The cell radiation experiment system (CRES) is a perfused-cell culture apparatus, within which cells from humans or other animals can (1) be maintained in homeostasis while (2) being exposed to ionizing radiation during controlled intervals and (3) being monitored to determine the effects of radiation and the repair of radiation damage. The CRES can be used, for example, to determine effects of drug, radiation, and combined drug and radiation treatments on both normal and tumor cells. The CRES can also be used to analyze the effects of radiosensitive or radioprotectant drugs on cells subjected to radiation. The knowledge gained by use of the CRES is expected to contribute to the development of better cancer treatments and of better protection for astronauts, medical-equipment operators, and nuclear-power-plant workers, and others exposed frequently to ionizing radiation.

Cells Grow on the Impermeable Membranes and are irradiated intermittently by retraction of the motor-driven shields. Conditions of perfusion are regu- lated to maintain homeostasis.
Traditionally, experiments to determine the effects of ionizing radiation on cells involved (1) culturing the cells in test tubes, Petri dishes, or culture flasks; (2) removing the cells from the cultures and exposing them to radiation; and (3) reculturing the cells to enable the cells to attempt to repair the radiation damage and continue to grow. The great disadvantage of the traditional approach is that cells are subjected to a succession of environments that differ radically from the precisely controlled natural environment in a human or other animal body; the effects of the succession of nonlifelike environments can alter the subtle effects of radiation damage mechanisms and intracellular repair processes, thereby introducing uncertainty into interpretation of experimental observations. By maintaining more nearly lifelike conditions, the CRES can increase the accuracy of, and confidence in, experimental observations.

The CRES (see figure) includes one or more cell-culture chambers equipped with a very thin, impermeable Mylar (or equivalent polyethylene terephthalate) membrane at one end, described in more detail below. At the opposite end of each culture chamber there is a perfusion chamber separated from a culture chamber by a permeable membrane. Through this membrane, waste and nutrients are exchanged between the culture and perfusion chambers. A circulation subsystem that includes fluid reservoirs, conduits, valves, pumps, and automated process controls provides for the slow perfusion of the nutrient medium used to culture the cells.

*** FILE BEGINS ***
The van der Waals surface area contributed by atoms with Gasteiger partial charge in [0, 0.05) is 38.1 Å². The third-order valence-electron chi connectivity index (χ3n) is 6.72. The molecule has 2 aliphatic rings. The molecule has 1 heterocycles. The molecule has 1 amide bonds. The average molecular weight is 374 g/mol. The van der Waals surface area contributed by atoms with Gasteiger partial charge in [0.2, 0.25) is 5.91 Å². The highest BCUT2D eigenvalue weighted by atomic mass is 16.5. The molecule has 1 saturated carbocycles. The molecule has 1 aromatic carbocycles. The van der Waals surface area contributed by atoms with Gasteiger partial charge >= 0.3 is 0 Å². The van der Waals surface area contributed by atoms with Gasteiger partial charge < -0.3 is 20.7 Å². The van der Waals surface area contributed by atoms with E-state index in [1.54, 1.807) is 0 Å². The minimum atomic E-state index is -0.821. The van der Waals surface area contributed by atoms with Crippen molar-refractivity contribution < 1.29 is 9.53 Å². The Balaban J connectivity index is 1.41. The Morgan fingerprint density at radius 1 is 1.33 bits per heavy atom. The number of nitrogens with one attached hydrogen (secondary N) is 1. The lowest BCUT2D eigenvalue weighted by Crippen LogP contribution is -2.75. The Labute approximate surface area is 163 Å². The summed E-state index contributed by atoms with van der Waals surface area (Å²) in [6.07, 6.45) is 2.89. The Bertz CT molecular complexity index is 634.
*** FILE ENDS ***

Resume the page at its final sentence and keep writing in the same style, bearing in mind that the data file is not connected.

The system includes a source of ionizing radiation in a shielded enclosure with motor-driven shutters that are used to effect timed, selective irradiation of the cell-culture chamber(s). A process-control module exerts overall control over the circulation subsystem and other subsystems to regulate such parameters as the temperature, the rate of circulation of fresh nutrient medium, the pH of the medium, and radiation doses via the shutters. Another subsystem monitors the metabolic rates of cells by measuring ultraviolet fluorescence from the cells, the pH of the medium, and/or the concentrations of O2 and CO2. Still another subsystem under control by the process-control module can be made to introduce a fixative substance to preserve the cell cultures for subsequent analysis. The impermeable front membrane is thin enough to allow the ionizing radiation to pass through. Before installation, the inner face of this membrane is subjected to a special oxygen etch to enable epithelial or other anchor-dependent cells to attach themselves. As a result, a monolayer of cells grows on this membrane and, by virtue of the precision with which their location is thus known, radiation dosimetry can be quite accurate.

This work was done by Dennis R. Morrison of Johnson Space Center. For more information, download the Technical Support Package (free white paper) at MSC-23060-1